The beginnings of the Tour de France were wild. It was getting harder every year and the riders had to deal with increasingly crazier challenges. In 1910, the organizers decided that the cyclists should cross the Pyrenees mountains. How did they do it considering there were no good roads and a lot of bears?

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Alphonse Steines who was helping Henri Desgrange organize the 1910 Tour got it in his head that crossing the Pyrenees mountains would make the Tour greater than ever. He had to lie and put his own life at risk to make it happen but he did it. This is how it went down:

“I know how to make the Tour even greater,” started Steines.
“Greater? Is it not big enough as it is?” responds Desgrange.
“No. We have to cross all borders.”
“Borders? Don’t you remember that your idea to go to Alsace was a complete disaster? The German government made it clear we can’t do that again. It was a mistake to leave France.”
“I disagree. All of our neighbours want us to visit them. How about Spain?”
“We would have to cross the Pyrenees!”
“Exactly! I think that’s precisely what we should do. Cross the Pyrenees.”
“What? You must be joking! Our cyclists will be eaten by bears. They will get lost. They will die of exhaustion.”

Tour de France Mountain Stage
Tour de France 1910. Stage in the mountains. © Profimedia

Steines was absolutely serious. He was so persistent that Desgrange finally agreed and they sat down with a map to discuss the route. Steines wanted to start in Perpignan and then go up through four passes: Peyresourde, Aspin, Tourmalet, and Aubisque.

“How can you think this could be a great success? You are planning to send our riders above 2,000 meters high. Are these places even real? There are no roads out there,” counters Desgrange.
“I know it there,” bluffs Steines.
“You will personally cross those passes yourself then!” orders Desgrange.

Steines travels to the Pyrenees at the end of winter and realizes how bad the situation is. There really is no usable road to Aubisque pass. He convinces a local engineer to build a dirt road there and moves on to Tourmalet. It’s completely covered in snow so he decides to return a month before the start of the Tour. He hires a local driver in the town of Pau and sets off for the 19-km-long climb.

“Is there a road all the way up to the pass?” asks Steines.
“A road? No,” disappoints the driver. “But there’s a rocky path for mules,” he adds.

Tourmalet
A road at the 1910 Tourmalet? Seriously?

Steines smiles, not knowing what awaits him. Three kilometres before the summit, the car gets stuck in the snow. The driver walks with Steines for another half a kilometre and then says he can’t go any further.

“It’s almost six, the sun is going down and bears come here from Spain when it’s snowy!”
“Wait for me on the other side of the mountain in Bareges then,” replies Steines.

It’s 12 kilometres away but Steines is determined. He keeps walking in snow in his low shoes towards the snowy peak. All of a sudden, he hears the voices of boys that are herding sheep.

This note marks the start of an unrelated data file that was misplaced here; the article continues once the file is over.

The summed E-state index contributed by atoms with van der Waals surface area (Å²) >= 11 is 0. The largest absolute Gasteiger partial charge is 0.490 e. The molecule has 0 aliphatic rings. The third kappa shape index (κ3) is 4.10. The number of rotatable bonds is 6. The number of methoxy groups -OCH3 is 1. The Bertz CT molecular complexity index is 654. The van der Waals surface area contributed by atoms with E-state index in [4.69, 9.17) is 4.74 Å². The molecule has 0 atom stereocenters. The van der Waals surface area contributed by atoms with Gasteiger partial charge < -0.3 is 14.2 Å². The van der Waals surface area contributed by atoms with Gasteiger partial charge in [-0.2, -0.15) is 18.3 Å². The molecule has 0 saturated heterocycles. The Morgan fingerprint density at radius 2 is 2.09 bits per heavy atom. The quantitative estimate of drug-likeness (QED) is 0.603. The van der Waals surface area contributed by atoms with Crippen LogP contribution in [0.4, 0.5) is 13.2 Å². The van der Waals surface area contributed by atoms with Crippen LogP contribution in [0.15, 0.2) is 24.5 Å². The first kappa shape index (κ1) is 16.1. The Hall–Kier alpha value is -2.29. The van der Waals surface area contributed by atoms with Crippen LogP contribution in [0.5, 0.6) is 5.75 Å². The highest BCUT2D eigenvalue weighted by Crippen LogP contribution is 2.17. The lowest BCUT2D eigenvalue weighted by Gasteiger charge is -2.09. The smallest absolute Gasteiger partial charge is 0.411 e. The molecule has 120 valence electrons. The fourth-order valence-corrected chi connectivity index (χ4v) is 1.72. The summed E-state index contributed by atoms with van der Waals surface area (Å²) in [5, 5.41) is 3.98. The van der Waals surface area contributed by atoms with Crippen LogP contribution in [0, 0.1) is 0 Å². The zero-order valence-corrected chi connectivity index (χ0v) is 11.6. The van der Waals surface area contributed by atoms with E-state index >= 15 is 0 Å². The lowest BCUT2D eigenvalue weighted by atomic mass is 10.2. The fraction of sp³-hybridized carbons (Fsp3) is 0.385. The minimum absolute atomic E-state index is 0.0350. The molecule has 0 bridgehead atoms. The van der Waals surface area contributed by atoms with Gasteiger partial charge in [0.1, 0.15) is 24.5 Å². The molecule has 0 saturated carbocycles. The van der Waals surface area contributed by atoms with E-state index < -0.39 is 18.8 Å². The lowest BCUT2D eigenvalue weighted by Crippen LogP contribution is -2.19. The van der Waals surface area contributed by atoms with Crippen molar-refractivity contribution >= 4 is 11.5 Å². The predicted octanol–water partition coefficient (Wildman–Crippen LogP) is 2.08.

He calls out to them: “Do you know Tourmalet well?”
“Yeah”
“Can you guide me?”

They drag themselves for the remaining two kilometres through the snow for 2,5 hours to reach the top. It’s late and very dark. There are no stars and the moon is hiding behind the clouds. The boy who was helping has to return home now and Steines is alone again. He rests on top for a moment but quickly realizes he could freeze to death if he stops moving. He starts the descent but loses his footing on the way and rolls down the hill in the snow. He ends up in a mountain stream. Wet and hypothermic, he finds a side of the road. He’s exhausted and can’t go on. After some time, he hears a voice again.

“Who’s there?” the stranger asks.
Steines stays silent in fear thinking it might be a smuggler that found him. But then gives up thinking it might be his only chance to be saved: “I’m a lost wanderer. I just crossed Tourmalet.”
“Ah, you must be Steines. We were waiting for you. We received a call. Teams of mountain rescuers are looking for you everywhere.”
When Steines gets to safety, he sends a historic and not very truthful telegram to Desgranges: “I just crossed Tourmalet STOP Very good road STOP Totally acceptable STOP.”

Alphonse Steines Tour
Alphonse Steines’ plaque in Luxembourg. © Wikimedia Commons

A month later, two Pyrenees stages are part of the Tour de France for the first time ever. The second one still remains one of the hardest in history measuring 326 kilometres and crossing Peyresourde, Aspin, Tourmalet, and Aubisque. The winner of that stage, Octave Lapize, had this to say to the organizers when he reached the fourth mountain pass after about 15 hours of cycling:

“Murderers! You all are murderers!” But the mountains didn’t kill him and he managed to win the whole Tour that year. The Pyrenees were a big success like Steines dreamed. It would be hard to imagine the Tour without places like Tourmalet today.

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